To be sure, Tablet PCs take some getting used, and I found some of the features less than intuitive, which led to mistakes. I was confused to find only one Close button (represented by an "X") in the upper right-hand corner of a Journal document and wrongly closed a work-in-progress document, losing two pages of data. (Microsoft Word, by comparison, has two Close buttons-one for the document and, above that, one for the application.) I struggled to get the eraser on the back of the pen device to work every time, finding it easier to use a button on the toolbar, a more time-consuming approach. And touching the pen to the screen didn't always lead to the desired result, whether I was launching an application or navigating within one.

The learning curve was steep enough that I let the Acer sit in a corner for several weeks before using it. Among other things, I couldn't figure out how to switch the screen from its horizontal mode, used when the computer is positioned as a standard laptop, to vertical mode, which is what you want when the screen is pivoted and flipped for use with a pen. It's the type of glitch that could be avoided with a training session or help-desk support, neither of which I had. Switching screen formats, it turns out, involves just knowing which two buttons to push. With so-called "slate" Tablet PCs, which don't convert into laptops, that's not an issue.

A disclaimer is probably in order at about this point. I don't typically borrow, test, or review PC products, which may explain some of my fumbling around with the device. Other reviews and more information about Tablet PCs are available at

The value of the Tablet PC's pen-based capabilities will depend in part on how often a person takes notes by hand. In my own work, I take notes mostly using a keyboard and Microsoft Word, especially during interviews for news stories, because it's faster. But there are other times when a pen and paper are just as good if not better, such as during hallway interviews or internal meetings, and I have dozens of notebooks and legal pads of accumulated material. That's where Journal and OneNote have potential, with the added advantage that the resulting documents can be shared via E-mail.

The note-taking applications alone make the Tablet PC worthy of consideration for anyone who has reason to save and organize hand-written paper records, but there are other reasons to like it. The Acer TravelMate C100 was smaller (10.4-inch screen) and lighter (less than 4 pounds.) than my company-issued IBM ThinkPad. The diminutive size and built-in Wi-Fi capability make the Acer a portable I'd actually tote along to the local Starbuck's with wireless hotspot.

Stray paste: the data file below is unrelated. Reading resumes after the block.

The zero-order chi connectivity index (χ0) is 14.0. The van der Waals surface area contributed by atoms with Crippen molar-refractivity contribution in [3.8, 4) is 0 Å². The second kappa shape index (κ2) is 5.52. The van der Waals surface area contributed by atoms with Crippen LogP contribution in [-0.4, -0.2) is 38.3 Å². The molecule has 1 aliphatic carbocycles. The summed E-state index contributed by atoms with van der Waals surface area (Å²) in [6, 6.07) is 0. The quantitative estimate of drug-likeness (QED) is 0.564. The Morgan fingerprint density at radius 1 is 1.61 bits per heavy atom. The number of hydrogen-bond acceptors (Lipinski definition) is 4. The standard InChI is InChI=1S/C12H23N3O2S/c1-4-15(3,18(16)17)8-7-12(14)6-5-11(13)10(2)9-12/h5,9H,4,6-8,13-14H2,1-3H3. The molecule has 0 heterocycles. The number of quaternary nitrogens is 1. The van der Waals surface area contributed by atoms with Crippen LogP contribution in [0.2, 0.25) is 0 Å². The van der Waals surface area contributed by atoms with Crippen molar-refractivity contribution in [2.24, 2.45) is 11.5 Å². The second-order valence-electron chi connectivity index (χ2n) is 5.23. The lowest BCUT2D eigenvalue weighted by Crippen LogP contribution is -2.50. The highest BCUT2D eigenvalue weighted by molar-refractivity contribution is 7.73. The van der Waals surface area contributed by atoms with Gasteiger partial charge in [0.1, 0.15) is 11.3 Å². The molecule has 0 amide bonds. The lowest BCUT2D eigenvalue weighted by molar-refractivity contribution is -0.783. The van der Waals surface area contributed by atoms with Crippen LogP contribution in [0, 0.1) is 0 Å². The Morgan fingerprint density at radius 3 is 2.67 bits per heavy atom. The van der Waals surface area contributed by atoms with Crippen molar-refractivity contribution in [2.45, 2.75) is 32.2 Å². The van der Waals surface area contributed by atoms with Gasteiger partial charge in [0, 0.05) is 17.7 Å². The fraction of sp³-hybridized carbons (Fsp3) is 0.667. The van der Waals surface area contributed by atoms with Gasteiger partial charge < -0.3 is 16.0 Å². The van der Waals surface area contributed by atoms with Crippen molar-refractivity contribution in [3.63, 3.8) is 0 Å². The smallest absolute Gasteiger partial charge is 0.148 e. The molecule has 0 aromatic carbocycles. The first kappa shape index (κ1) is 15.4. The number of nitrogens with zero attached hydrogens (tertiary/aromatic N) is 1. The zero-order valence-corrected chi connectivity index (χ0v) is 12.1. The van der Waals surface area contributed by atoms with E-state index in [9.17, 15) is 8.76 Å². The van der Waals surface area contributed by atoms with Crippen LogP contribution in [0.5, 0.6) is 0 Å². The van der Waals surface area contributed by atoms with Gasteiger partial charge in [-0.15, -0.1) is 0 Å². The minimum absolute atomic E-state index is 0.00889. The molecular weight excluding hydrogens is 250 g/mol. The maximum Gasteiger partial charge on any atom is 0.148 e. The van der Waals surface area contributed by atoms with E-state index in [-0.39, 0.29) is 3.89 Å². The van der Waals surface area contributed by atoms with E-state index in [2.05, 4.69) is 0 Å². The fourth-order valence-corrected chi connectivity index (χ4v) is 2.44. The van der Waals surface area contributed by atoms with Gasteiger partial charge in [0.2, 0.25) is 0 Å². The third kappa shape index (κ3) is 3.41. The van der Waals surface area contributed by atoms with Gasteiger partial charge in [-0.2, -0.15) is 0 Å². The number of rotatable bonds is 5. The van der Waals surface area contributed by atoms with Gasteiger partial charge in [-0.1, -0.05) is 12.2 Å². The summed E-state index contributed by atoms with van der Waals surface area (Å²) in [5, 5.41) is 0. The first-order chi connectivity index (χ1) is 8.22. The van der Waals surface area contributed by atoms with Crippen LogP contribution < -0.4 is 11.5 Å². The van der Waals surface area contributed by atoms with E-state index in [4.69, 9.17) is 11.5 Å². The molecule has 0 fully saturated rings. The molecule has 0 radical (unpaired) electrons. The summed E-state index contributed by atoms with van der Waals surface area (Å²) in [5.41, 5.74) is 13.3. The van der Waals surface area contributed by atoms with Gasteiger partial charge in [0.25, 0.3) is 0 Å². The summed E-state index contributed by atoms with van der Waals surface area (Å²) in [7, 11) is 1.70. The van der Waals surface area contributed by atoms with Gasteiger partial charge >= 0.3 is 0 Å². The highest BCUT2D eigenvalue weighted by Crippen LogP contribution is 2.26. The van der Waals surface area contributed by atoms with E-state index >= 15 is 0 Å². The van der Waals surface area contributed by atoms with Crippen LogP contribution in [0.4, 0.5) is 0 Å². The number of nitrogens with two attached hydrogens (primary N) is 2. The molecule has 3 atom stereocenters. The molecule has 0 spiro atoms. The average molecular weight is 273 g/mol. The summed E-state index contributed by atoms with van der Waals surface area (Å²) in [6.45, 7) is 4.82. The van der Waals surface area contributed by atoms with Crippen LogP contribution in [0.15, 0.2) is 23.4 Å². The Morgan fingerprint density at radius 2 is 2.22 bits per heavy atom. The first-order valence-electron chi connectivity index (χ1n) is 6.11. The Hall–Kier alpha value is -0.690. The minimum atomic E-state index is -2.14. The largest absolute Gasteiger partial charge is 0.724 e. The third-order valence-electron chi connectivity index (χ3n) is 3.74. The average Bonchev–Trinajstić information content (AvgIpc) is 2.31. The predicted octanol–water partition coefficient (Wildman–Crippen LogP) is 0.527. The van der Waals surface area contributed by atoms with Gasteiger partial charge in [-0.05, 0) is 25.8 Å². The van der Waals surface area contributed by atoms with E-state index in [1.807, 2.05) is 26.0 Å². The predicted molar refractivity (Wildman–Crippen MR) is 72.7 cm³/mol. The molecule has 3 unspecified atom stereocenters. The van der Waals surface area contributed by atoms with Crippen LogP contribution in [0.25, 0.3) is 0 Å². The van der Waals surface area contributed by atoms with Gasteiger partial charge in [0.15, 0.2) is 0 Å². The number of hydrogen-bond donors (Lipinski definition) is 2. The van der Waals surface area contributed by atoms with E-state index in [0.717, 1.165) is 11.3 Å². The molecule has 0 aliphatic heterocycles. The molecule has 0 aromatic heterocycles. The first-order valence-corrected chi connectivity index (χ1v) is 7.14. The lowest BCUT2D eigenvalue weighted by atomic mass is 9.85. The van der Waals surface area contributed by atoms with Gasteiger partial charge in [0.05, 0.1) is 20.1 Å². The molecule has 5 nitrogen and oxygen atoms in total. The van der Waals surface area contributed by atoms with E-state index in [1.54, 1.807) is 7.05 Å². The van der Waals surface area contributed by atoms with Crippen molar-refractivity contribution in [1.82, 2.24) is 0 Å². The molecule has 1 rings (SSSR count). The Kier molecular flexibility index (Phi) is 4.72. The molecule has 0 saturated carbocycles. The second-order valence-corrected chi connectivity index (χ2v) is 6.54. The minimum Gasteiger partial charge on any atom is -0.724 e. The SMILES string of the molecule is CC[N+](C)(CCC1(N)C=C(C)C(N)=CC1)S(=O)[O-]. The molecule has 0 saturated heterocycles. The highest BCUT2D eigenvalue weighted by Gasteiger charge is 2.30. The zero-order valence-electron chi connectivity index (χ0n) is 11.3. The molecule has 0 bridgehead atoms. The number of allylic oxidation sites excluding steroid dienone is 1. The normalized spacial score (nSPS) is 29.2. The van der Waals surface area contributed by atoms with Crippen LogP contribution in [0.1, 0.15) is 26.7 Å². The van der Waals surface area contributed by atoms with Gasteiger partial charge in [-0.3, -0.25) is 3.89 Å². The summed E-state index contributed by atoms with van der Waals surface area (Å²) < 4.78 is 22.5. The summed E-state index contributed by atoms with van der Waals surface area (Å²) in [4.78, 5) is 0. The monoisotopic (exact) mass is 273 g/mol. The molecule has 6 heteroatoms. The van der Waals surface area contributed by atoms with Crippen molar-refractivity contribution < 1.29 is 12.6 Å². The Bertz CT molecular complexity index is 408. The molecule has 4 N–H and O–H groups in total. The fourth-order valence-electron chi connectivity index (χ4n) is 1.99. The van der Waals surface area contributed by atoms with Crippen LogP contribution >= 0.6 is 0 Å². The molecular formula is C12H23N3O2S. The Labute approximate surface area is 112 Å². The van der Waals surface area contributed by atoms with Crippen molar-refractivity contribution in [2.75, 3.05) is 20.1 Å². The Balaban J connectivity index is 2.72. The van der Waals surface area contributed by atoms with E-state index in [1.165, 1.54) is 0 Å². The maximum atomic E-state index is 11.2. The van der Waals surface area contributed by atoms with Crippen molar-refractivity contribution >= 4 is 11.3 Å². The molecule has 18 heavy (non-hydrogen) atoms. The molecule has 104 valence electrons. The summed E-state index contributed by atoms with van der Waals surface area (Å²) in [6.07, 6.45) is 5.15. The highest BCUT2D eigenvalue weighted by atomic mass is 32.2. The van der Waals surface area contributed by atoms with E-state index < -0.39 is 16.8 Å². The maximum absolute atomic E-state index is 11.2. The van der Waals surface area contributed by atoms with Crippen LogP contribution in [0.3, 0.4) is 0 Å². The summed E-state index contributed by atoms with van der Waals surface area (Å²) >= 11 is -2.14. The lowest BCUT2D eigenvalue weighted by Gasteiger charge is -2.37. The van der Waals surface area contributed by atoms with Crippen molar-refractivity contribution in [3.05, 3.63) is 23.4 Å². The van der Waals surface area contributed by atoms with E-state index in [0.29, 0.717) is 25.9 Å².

What's more, applications such as Silicon Graphics' Alias SketchBook and Corel's Grafigo can be used to create pen-to-screen sketches. The artists in InformationWeek's design department gave the Tablet PC a thumbs-up after toying with one for just a few minutes. Kids like it, too.

So far, only 16 applications are available for Tablet PCs, but there's enough there, including Microsoft Office, to satisfy most people. When Office 2003 ships later this year, all of the applications will support digital ink. In addition to personal-productivity tools, a growing number of business applications are being tuned to the Tablet PC specs. SAP, for example, is tweaking its customer-relationship management application for Tablets. Special-purpose apps for healthcare, retail, and other industries also in the works.

For anyone thinking about buying a Tablet PC, a key question is whether to buy one of the many early models that are available, some of which are being discounted now, or pay a premium for a next-generation device that comes with the latest hardware, such as Intel's Centrino wireless chip, and software. A new version of the Tablet PC operating system is due sometime in the next 12 months. Competition among manufacturers is driving prices down, with listing an Acer with a 900-MHz Pentium III and 40-Gbyte hard drive for $1,550. At prices like that, it's easy to see why more people are picking up these switch-hitting devices.